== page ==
What are your key skills and qualities that set you apart?
My key skills and qualities lie in striking a balance between data-driven decision-making and embracing innovative, non-traditional approaches.
If I find an opportunity to achieve an important goal, I’m not afraid to drive change, even if it’s uncomfortable sometimes.
What (or whom) has helped you most along the way? Who was your greatest mentor/inspiration?
I’ve been lucky to have had a number of mentors along the way. I had a boss early on in my career who introduced me to the concept of equity and thinking like a shareholder learned that if you are ambitious and show that you are willing to take ownership of things, more experienced hands would generally return the favour by offering you good advice and insights. Learning to be open to that advice and mentorship has shaped me into the success I am today, and it continues to be an important part of how I continue to grow.
What was the greatest piece of business advice you ever received?
You can only control the inputs. The outputs will sort themselves out based on whether you picked the right inputs and executed well enough on them. Focus your energy almost exclusively on inputs and worry about outputs only insofar as they help you refine what you do in the next cycle.
“I think the quality that ultimately makes a difference over the long run, is embracing failure and having the resilience to go again. If you let your failures, big or small, deter you from trying again, you are done”
What circumstances/qualities/events can mark the difference between success or failure in life or business?
Success or failure can often be a function of luck. There’s plenty of hard working people who fail. Plenty of great businesses get struck dumb by some outside event they couldn’t foresee or control. I think the quality that ultimately makes a difference over the long run, is embracing failure and having the resilience to go again. If you let your failures, big or small, deter you from trying again, you are done. If you’re not open to learning from your failures, you will fail again. If you are not brave enough to move on from your failure and risk failing again, you are stuck. I am a big giant failure. I have failed so many times in so many ways. And every time I try and learn from it, dust myself off, and go again.
What was the most challenging aspect of either starting or growing the business?
Apart from the pandemic landing the month after we took in our first paying classroom students! I would say that what we are doing is relatively unconventional for the university. We have moved into what was for UCD a new segment of the workforce upskilling space. It’s an important space and one with great potential as our success has shown. But in leading the UCD Professional Academy I’ve had to ensure that we show the university, as well as our students and corporate clients, that we are truly delivering a high quality service every day.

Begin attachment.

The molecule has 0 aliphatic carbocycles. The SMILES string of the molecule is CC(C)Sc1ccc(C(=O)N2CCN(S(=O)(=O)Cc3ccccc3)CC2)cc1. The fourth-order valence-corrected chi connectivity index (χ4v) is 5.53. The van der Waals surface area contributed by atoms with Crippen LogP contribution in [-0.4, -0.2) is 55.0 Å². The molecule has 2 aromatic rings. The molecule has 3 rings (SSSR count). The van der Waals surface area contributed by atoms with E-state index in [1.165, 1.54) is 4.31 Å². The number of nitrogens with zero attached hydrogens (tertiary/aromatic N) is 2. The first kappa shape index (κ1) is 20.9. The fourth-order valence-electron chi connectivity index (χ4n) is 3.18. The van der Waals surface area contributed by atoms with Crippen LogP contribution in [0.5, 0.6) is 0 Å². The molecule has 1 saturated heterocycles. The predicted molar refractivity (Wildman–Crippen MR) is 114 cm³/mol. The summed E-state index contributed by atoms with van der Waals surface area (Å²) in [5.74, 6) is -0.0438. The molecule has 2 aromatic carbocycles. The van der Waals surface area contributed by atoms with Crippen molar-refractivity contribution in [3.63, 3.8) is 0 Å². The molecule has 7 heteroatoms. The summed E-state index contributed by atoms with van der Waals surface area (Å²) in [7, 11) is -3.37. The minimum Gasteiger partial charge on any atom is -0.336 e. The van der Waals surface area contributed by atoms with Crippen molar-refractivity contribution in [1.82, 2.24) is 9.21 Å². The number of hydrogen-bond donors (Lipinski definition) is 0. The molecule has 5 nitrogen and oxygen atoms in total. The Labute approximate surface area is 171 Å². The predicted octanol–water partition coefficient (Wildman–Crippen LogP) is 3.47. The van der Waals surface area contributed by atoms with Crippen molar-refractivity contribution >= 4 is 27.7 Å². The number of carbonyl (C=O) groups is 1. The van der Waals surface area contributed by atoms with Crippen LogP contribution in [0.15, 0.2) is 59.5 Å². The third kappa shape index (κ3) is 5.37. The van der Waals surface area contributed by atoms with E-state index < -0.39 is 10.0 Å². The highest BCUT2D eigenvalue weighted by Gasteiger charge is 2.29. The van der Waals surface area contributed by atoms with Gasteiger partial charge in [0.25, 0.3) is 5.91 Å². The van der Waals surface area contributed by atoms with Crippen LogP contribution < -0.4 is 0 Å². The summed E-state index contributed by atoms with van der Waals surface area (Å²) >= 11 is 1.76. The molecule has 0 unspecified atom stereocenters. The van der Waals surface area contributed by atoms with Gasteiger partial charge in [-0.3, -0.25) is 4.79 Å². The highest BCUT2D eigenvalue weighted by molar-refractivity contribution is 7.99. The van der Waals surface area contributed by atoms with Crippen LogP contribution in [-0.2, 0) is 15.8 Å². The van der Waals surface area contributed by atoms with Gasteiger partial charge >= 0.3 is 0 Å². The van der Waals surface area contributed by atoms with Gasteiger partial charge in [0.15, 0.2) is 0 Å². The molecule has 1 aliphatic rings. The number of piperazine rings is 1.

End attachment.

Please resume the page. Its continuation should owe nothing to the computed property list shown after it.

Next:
I speak to colleagues from higher education institutions around the globe who are on a similar journey, and the story is often the same: The institution is quite rightly risk averse in its views. It is protecting a reputation built over a century or more. It has to be done, because the transformation in our working lives is so profound and the need for ongoing upskilling so very urgent. I was lucky to have leadership at UCD who were willing to take a risk, while being very transparent in their expectations for quality and integrity in all that we do.
How did you navigate your business through the pandemic and what lessons did you learn?
We had about a dozen employees the day we went into lockdown. We had just taken in our first 200 students, in the classroom. I remember that day we were sent home, wondering if I’d ever see any of the team in person in the office again. So we ploughed into Covid as a true existential moment of crisis. Thankfully, for us, it turned out that many people, stuck at home, decided to take a course as a productive way to spend the time. That helped us to go from barely alive start up to feasible entity. We’ve sustained and built upon that growth thanks to an amazing team delivering on the promises we make every day, and our 200 students is now well in excess of 20,000 enrolled since day one. Onboarding scores of new staff, building processes and new capabilities, and delivering a great service remotely was one of the most interesting periods in my professional life.
How has digital transformation been a factor in your scaling journey and do you believe Irish firms are utilising digital technologies sufficiently?